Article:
Monday, September 24, 2018

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Eau Claire school district committee to look into equity between graduation parties

Organizers confident report will show 2 high schools treated fairly

  • asd

    The Eau Claire school district Administration Building, 500 Main St.

    File photo

  • Mary-Ann-Hardebeck

    Hardebeck

    Contributed photo

After parents voiced concern over equity between school-sponsored graduation parties at North and Memorial high schools, the Eau Claire school district is assembling a committee to comb over how the two bashes are funded.

“Instead of having one large equity committee in the district, we’ve taken this approach of having specialized committees,” said Mary Ann Hardebeck, schools superintendent. “This is another opportunity to look more deeply at a situation.”

The school board voted to approve the committee at its Monday meeting. Hardebeck said it will look over how donations are split and make sure each school receives an equitable graduation party experience.

The parent or parents who expressed concern to Hardebeck were not available for comment.

Christy Riley-Wittig and Caro Johnson, respective chairwomen of North and Memorial high schools’ graduation parties, don’t think there’s anything to be concerned about, they said.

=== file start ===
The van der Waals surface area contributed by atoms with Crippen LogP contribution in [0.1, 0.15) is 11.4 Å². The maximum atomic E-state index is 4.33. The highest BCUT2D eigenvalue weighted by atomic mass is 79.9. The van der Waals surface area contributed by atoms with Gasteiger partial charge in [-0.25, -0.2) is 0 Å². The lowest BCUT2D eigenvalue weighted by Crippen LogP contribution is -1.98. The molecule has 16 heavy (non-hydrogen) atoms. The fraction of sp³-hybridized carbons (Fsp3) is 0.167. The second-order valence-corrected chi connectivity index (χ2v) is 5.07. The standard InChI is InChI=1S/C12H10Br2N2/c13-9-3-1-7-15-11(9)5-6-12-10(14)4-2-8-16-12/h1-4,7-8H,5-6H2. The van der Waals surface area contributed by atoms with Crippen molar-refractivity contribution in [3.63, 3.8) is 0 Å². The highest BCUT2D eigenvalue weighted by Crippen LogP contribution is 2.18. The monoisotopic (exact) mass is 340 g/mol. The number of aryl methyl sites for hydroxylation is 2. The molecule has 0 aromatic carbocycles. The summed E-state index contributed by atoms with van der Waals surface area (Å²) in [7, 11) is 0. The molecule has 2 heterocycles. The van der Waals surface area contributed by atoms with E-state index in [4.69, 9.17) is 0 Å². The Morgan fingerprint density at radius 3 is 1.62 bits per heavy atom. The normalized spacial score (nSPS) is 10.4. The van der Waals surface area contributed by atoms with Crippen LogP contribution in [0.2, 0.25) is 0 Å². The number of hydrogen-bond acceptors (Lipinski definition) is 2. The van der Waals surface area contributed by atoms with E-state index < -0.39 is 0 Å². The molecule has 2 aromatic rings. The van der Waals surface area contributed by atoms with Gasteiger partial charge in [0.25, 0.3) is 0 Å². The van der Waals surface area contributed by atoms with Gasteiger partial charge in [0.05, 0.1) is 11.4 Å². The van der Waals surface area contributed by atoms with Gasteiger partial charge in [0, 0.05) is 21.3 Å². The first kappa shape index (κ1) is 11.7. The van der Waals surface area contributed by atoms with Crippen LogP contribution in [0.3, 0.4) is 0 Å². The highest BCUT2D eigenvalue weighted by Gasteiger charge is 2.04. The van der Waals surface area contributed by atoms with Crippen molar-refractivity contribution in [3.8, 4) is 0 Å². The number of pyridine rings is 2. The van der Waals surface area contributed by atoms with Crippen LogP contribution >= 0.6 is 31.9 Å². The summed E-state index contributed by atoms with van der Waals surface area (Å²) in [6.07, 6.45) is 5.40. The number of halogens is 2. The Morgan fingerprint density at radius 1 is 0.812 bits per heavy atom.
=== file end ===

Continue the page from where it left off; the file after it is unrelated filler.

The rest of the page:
“I know that perception has always been that it’s skewed toward one school less than the other,” Johnson said of Memorial and North high schools, noting that the two schools work together when raising funds and collecting donations for graduation parties. “I agree that we should have a transparency board, so (others can know) how we know that it’s fair and equal between both our schools.”

In order to make the graduation celebration happen for students finishing high school each year, North and Memorial begin by sending a letter to businesses the schools have worked with in the past. Those businesses then send donations, either monetary or in the form of physical items such as pizza or gift baskets.

Monetary donations are split based on the number of students at each school, meaning Memorial will receive more because that school currently has roughly 400 more students than North.

Donated items are split equally between the schools. If a businesses donates two gift cards, for example, each school will receive one. If a business only donates one item, Johnson said, then the school that did not receive that donation will get two of something else for balance.

Riley-Wittig said she’s always had a good working relationship with Memorial and is confident that North receives its fair share of funding. She noted that each school has its party at separate locations: North rents out Action City each year, whereas Memorial hosts their grad party at the school.

Riley-Wittig said she’s glad an equity committee is being formed, however, even if only to show district parents how graduation party organizers go about the planning process.

“Hopefully people can see that we’re working together to make sure that it is (equal),” Riley-Wittig said.

Contact: 715-830-5828, lauren.french@ecpc.com, @LaurenKFrench on Twitter


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